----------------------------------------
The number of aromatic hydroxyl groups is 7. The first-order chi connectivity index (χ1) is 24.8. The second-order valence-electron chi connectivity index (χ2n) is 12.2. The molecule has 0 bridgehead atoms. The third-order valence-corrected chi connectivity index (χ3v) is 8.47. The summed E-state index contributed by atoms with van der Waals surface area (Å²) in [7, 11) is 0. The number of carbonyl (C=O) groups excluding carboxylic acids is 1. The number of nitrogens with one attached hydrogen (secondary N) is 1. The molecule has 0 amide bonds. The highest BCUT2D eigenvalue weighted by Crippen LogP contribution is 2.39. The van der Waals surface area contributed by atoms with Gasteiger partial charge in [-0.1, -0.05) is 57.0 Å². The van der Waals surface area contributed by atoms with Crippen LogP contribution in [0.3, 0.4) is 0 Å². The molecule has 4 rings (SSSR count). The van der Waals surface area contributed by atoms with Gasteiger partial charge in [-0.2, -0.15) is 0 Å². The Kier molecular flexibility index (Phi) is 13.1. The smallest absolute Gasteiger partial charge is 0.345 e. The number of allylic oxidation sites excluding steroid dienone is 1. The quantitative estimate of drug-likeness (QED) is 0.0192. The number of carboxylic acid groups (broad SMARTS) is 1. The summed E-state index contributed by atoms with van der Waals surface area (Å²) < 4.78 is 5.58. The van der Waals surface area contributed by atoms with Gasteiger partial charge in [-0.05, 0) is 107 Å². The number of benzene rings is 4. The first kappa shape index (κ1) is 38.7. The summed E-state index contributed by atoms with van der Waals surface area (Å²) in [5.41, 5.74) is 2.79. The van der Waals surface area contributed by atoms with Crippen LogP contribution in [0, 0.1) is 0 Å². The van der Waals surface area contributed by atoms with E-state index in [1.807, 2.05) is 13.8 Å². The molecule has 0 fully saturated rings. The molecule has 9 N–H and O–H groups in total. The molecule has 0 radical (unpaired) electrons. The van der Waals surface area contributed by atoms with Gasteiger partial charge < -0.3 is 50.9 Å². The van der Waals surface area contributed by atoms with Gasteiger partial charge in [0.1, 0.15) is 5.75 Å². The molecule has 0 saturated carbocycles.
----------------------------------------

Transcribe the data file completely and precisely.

The number of aromatic hydroxyl groups is 7. The first-order chi connectivity index (χ1) is 24.8. The second-order valence-electron chi connectivity index (χ2n) is 12.2. The molecule has 0 bridgehead atoms. The third-order valence-corrected chi connectivity index (χ3v) is 8.47. The summed E-state index contributed by atoms with van der Waals surface area (Å²) in [7, 11) is 0. The number of carbonyl (C=O) groups excluding carboxylic acids is 1. The number of nitrogens with one attached hydrogen (secondary N) is 1. The molecule has 0 amide bonds. The highest BCUT2D eigenvalue weighted by Crippen LogP contribution is 2.39. The van der Waals surface area contributed by atoms with Gasteiger partial charge in [-0.1, -0.05) is 57.0 Å². The van der Waals surface area contributed by atoms with Crippen LogP contribution in [0.3, 0.4) is 0 Å². The molecule has 4 rings (SSSR count). The van der Waals surface area contributed by atoms with Gasteiger partial charge in [-0.2, -0.15) is 0 Å². The Kier molecular flexibility index (Phi) is 13.1. The smallest absolute Gasteiger partial charge is 0.345 e. The number of allylic oxidation sites excluding steroid dienone is 1. The quantitative estimate of drug-likeness (QED) is 0.0192. The number of carboxylic acid groups (broad SMARTS) is 1. The summed E-state index contributed by atoms with van der Waals surface area (Å²) < 4.78 is 5.58. The van der Waals surface area contributed by atoms with Gasteiger partial charge in [-0.05, 0) is 107 Å². The number of benzene rings is 4. The first kappa shape index (κ1) is 38.7. The summed E-state index contributed by atoms with van der Waals surface area (Å²) in [5.41, 5.74) is 2.79. The van der Waals surface area contributed by atoms with Crippen LogP contribution in [0, 0.1) is 0 Å². The van der Waals surface area contributed by atoms with E-state index in [1.807, 2.05) is 13.8 Å². The molecule has 0 fully saturated rings. The molecule has 9 N–H and O–H groups in total. The molecule has 0 radical (unpaired) electrons. The van der Waals surface area contributed by atoms with Gasteiger partial charge < -0.3 is 50.9 Å². The van der Waals surface area contributed by atoms with Gasteiger partial charge in [0.1, 0.15) is 5.75 Å². The molecule has 0 saturated carbocycles.